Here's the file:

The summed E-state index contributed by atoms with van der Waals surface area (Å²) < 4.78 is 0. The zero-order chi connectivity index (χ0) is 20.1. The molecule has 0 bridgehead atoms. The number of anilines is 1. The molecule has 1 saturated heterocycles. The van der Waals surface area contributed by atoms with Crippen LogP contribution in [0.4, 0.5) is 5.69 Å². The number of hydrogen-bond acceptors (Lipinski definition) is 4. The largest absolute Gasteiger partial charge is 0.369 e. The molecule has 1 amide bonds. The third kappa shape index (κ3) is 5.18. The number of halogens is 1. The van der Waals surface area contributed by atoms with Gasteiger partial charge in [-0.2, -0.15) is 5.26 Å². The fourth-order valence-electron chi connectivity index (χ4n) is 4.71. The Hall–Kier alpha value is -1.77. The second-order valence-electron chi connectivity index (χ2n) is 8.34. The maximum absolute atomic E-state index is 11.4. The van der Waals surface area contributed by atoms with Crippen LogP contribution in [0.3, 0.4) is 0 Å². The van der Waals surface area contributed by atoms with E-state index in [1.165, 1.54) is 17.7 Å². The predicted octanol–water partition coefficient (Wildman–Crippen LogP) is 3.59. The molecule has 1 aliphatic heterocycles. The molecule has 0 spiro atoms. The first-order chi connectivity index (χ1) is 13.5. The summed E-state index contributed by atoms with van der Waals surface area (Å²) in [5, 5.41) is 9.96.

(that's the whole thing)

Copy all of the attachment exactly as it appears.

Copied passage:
The summed E-state index contributed by atoms with van der Waals surface area (Å²) < 4.78 is 0. The zero-order chi connectivity index (χ0) is 20.1. The molecule has 0 bridgehead atoms. The number of anilines is 1. The molecule has 1 saturated heterocycles. The van der Waals surface area contributed by atoms with Crippen LogP contribution in [0.4, 0.5) is 5.69 Å². The number of hydrogen-bond acceptors (Lipinski definition) is 4. The largest absolute Gasteiger partial charge is 0.369 e. The molecule has 1 amide bonds. The third kappa shape index (κ3) is 5.18. The number of halogens is 1. The van der Waals surface area contributed by atoms with Gasteiger partial charge in [-0.2, -0.15) is 5.26 Å². The fourth-order valence-electron chi connectivity index (χ4n) is 4.71. The Hall–Kier alpha value is -1.77. The second-order valence-electron chi connectivity index (χ2n) is 8.34. The maximum absolute atomic E-state index is 11.4. The van der Waals surface area contributed by atoms with Crippen LogP contribution in [0.3, 0.4) is 0 Å². The van der Waals surface area contributed by atoms with E-state index in [1.165, 1.54) is 17.7 Å². The predicted octanol–water partition coefficient (Wildman–Crippen LogP) is 3.59. The molecule has 1 aliphatic heterocycles. The molecule has 0 spiro atoms. The first-order chi connectivity index (χ1) is 13.5. The summed E-state index contributed by atoms with van der Waals surface area (Å²) in [5, 5.41) is 9.96.